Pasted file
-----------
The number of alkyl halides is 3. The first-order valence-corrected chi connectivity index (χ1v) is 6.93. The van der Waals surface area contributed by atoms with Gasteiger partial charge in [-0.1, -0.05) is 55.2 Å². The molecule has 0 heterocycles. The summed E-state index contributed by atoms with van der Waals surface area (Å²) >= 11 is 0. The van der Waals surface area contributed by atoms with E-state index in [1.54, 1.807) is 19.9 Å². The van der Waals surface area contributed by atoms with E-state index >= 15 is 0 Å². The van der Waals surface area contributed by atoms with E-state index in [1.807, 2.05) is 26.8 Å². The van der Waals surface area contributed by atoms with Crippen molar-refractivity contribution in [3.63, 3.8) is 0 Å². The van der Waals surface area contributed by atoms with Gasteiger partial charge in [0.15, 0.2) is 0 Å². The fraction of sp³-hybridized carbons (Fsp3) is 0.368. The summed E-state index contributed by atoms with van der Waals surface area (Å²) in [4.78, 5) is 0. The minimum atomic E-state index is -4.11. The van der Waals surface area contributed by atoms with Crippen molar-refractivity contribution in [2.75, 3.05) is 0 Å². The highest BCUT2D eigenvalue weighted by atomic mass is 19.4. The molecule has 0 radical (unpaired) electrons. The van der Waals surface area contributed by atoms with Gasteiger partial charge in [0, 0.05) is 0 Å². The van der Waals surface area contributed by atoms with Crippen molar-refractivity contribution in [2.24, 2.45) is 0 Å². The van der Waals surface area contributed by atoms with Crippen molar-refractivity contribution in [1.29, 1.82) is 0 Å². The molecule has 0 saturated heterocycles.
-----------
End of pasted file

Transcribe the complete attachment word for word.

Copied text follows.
The number of alkyl halides is 3. The first-order valence-corrected chi connectivity index (χ1v) is 6.93. The van der Waals surface area contributed by atoms with Gasteiger partial charge in [-0.1, -0.05) is 55.2 Å². The molecule has 0 heterocycles. The summed E-state index contributed by atoms with van der Waals surface area (Å²) >= 11 is 0. The van der Waals surface area contributed by atoms with E-state index in [1.54, 1.807) is 19.9 Å². The van der Waals surface area contributed by atoms with E-state index >= 15 is 0 Å². The van der Waals surface area contributed by atoms with E-state index in [1.807, 2.05) is 26.8 Å². The van der Waals surface area contributed by atoms with Crippen molar-refractivity contribution in [3.63, 3.8) is 0 Å². The van der Waals surface area contributed by atoms with Gasteiger partial charge in [0.15, 0.2) is 0 Å². The fraction of sp³-hybridized carbons (Fsp3) is 0.368. The summed E-state index contributed by atoms with van der Waals surface area (Å²) in [4.78, 5) is 0. The minimum atomic E-state index is -4.11. The van der Waals surface area contributed by atoms with Crippen molar-refractivity contribution in [2.75, 3.05) is 0 Å². The highest BCUT2D eigenvalue weighted by atomic mass is 19.4. The molecule has 0 radical (unpaired) electrons. The van der Waals surface area contributed by atoms with Gasteiger partial charge in [0, 0.05) is 0 Å². The van der Waals surface area contributed by atoms with Crippen molar-refractivity contribution in [2.24, 2.45) is 0 Å². The van der Waals surface area contributed by atoms with Crippen molar-refractivity contribution in [1.29, 1.82) is 0 Å². The molecule has 0 saturated heterocycles.